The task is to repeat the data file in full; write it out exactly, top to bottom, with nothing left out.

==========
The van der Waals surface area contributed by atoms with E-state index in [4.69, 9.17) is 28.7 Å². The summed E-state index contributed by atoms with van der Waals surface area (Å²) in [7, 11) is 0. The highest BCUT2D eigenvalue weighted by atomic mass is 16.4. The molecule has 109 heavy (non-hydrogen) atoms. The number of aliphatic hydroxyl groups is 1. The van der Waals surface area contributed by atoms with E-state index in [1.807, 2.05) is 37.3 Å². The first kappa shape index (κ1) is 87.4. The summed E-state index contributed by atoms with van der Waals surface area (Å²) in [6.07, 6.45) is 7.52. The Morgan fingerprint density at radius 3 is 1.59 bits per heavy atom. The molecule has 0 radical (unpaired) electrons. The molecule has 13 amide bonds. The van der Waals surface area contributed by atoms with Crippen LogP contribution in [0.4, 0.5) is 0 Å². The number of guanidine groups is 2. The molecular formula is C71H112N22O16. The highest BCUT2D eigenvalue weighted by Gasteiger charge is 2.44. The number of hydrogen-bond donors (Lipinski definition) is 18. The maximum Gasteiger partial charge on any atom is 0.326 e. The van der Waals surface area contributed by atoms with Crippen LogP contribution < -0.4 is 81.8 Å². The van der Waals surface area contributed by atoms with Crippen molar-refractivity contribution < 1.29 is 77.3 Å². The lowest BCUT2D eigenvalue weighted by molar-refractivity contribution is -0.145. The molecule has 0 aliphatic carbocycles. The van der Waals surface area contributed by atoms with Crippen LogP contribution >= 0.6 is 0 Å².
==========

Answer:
The van der Waals surface area contributed by atoms with E-state index in [4.69, 9.17) is 28.7 Å². The summed E-state index contributed by atoms with van der Waals surface area (Å²) in [7, 11) is 0. The highest BCUT2D eigenvalue weighted by atomic mass is 16.4. The molecule has 109 heavy (non-hydrogen) atoms. The number of aliphatic hydroxyl groups is 1. The van der Waals surface area contributed by atoms with E-state index in [1.807, 2.05) is 37.3 Å². The first kappa shape index (κ1) is 87.4. The summed E-state index contributed by atoms with van der Waals surface area (Å²) in [6.07, 6.45) is 7.52. The Morgan fingerprint density at radius 3 is 1.59 bits per heavy atom. The molecule has 0 radical (unpaired) electrons. The molecule has 13 amide bonds. The van der Waals surface area contributed by atoms with Crippen LogP contribution in [0.4, 0.5) is 0 Å². The number of guanidine groups is 2. The molecular formula is C71H112N22O16. The highest BCUT2D eigenvalue weighted by Gasteiger charge is 2.44. The number of hydrogen-bond donors (Lipinski definition) is 18. The maximum Gasteiger partial charge on any atom is 0.326 e. The van der Waals surface area contributed by atoms with Crippen LogP contribution < -0.4 is 81.8 Å². The van der Waals surface area contributed by atoms with Crippen molar-refractivity contribution < 1.29 is 77.3 Å². The lowest BCUT2D eigenvalue weighted by molar-refractivity contribution is -0.145. The molecule has 0 aliphatic carbocycles. The van der Waals surface area contributed by atoms with Crippen LogP contribution >= 0.6 is 0 Å².